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Elections Eve: An Editorial

Elections Eve: An Editorial

🕔21.May 2014

Tomorrow, we go to the polls to cast our votes in local and EU elections. It will be the biggest polling event prior to the next General Election, which promises to be the closest and least predictable contest in choosing a Government for decades. So, tomorrow is a useful pointer and will go some way to shaping the approach the parties take over the next 11 and a bit months.

At Chamberlain Files HQ, we are excited by elections and by politics more generally. You can probably tell that. But away from the stories, gossip and polls of day-to-day political life and the machinations we report and opine upon here, tomorrow is much more important. I think Chris Addison, one of the stars of The Thick of It, put it best yesterday on twitter:


I’m not endorsing or criticising his view on UKIP (we’re neutral here, you know) but I think we might all sign up to the sentiment. Whatever you think of politicians or politics, voting (yes, even for councillors and Euro MPs) is important. Please, find time to do it tomorrow.

We hadn’t planned to publish so many stories about Birmingham City Council in the week before polling. We’re not in the business of backing one party or making life difficult for another. Neither are we inclined to give the council a kicking for the sake of it.

The Council will continue to be led by Labour on Friday, no matter how tomorrow plays out. We predicted here that the party could add up to nine seats to its total, but we also pointed out a number of aspects could complicate that including the UKIP factor. Will they cause an earthquake, or will Nigel’s shocker on LBC or the Croydon Carnival keep the tectonic plates from shifting?

We probably hadn’t banked on Bin-gate – especially garden waste – having such an impact on the streets and in the media. Paul Dale’s analysis was spot on and, in my view, it represents a classic case of politicians creating policies without fully thinking through the impact on the streets. Whilst I fake a sigh every time Paul tells me he’s written yet another rubbish story, the point is that if you ask voters what their council is for, bins will rank pretty high. Yes, I know the statutory requirement doesn’t necessarily run to grass cuttings and we’re well aware of the budget numbers, but that is to misunderstand the way council tax payers think about their councils and the esteem in which they hold politics today.

Our exclusive story on the view of school heads did not come as shock to me – and I’m sure it didn’t to many others. I was chair of governors at a Birmingham school which was incredibly successful, due to successive Heads and staff, but we struggled to keep the council from impeding the work of teachers and stopping the school from growing. We know the academy and free schools programme provide this and other councils with a challenge about what their role should be as local authority powers over education diminish. However, Engagement Themes points to a fundamental issue that Council consultation and engagement too often results in nothing much.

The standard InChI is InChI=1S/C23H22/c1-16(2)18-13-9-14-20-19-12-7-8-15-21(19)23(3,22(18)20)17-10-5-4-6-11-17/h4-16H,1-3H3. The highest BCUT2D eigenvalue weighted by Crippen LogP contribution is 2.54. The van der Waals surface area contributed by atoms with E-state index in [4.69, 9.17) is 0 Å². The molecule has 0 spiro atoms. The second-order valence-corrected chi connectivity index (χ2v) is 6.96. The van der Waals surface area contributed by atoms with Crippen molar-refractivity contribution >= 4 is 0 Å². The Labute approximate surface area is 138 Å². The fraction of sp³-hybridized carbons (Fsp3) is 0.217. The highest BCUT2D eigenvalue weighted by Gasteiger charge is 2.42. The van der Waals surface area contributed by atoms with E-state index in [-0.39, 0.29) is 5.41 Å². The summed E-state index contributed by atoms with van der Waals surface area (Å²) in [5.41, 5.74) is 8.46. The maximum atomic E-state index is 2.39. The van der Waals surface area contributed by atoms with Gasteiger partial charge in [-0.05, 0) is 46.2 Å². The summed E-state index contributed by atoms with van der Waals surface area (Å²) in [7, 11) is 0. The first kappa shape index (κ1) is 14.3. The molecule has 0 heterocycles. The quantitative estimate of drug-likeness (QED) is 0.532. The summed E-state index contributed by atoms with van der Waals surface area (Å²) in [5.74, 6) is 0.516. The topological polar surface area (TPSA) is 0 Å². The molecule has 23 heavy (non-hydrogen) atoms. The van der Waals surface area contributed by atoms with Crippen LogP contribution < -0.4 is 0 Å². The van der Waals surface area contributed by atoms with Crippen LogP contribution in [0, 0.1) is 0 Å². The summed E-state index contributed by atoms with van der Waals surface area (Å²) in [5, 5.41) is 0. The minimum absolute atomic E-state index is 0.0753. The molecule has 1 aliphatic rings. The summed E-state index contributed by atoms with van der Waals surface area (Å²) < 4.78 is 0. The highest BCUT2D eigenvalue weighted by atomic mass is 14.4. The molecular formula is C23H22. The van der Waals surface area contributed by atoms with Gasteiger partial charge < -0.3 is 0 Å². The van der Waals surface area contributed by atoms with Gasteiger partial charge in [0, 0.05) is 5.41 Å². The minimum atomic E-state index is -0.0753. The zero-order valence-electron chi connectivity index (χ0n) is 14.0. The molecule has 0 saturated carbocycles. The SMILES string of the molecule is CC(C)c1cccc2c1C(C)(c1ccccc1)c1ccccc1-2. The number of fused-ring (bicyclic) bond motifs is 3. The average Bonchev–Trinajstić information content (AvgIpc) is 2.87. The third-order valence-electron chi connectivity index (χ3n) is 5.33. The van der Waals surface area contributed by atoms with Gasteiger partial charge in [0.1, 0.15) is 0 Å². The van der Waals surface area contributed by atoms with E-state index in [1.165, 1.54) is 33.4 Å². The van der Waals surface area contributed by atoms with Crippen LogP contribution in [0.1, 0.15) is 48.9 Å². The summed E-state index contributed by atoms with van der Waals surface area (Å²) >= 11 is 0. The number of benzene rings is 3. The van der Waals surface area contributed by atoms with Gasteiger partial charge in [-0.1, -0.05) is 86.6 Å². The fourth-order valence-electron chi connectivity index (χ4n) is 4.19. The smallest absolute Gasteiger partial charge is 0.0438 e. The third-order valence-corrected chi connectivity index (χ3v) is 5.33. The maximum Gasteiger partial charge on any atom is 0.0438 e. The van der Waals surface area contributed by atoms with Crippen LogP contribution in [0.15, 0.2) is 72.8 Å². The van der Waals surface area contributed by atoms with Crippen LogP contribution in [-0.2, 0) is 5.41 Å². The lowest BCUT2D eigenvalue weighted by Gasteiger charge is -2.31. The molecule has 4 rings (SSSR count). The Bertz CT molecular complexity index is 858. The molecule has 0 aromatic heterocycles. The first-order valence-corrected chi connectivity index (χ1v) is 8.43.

Just like the councils-schools story, the Trojan Horse saga is not confined to the current Labour administration. The underlying issues have been there for years, with all three parties culpable. But this has been a Council car crash with just about every move a textbook example of how not to handle a crisis. Yesterday’s letter from Mark Rogers and Peter Hay made my heart sink even further. The leaking of audio from their meeting with Heads wrapped up in the Trojan Horse scandal was not damaging because of what they said about the latest developments in the various investigations, but because two senior officers decided to give voice to their personal views on the Education Secretary and Chief Inspector of Schools. Their line and language was ill considered and the whole approach to the meeting was far from professional, regardless of the private nature of the gathering.

On Friday, we will find out what Oftsed thinks about the other big issue facing Rogers and Hay – that of the Council’s services for vulnerable children. Yet again, this is a critical issue that does not rest at the desks of just one set of politicians. Administration after administration; chief officer after chief officer has failed this city’s children. We can only hope that Oftsed will think things, under Hay and Lord Warner, are now going in the right direction.

So, tomorrow is important for local democracy. It won’t change the political colour of the Council, although a relatively poor performance could assist in Councillor Clancy’s challenge to Sir Albert Bore that will follow eight days after the polls close. Once the business of the ballot boxes is done, Birmingham’s political leaders and public servants return to dealing with some of the most intractable issues that have bedevilled the largest metropolitan authority in Europe for years.

Tomorrow, please make sure you vote. On Friday, regardless of who you supported, spare a thought for all the councillors and officers of Birmingham City Council and wish them well as they refocus on addressing multiple and long term issues. It is important work.

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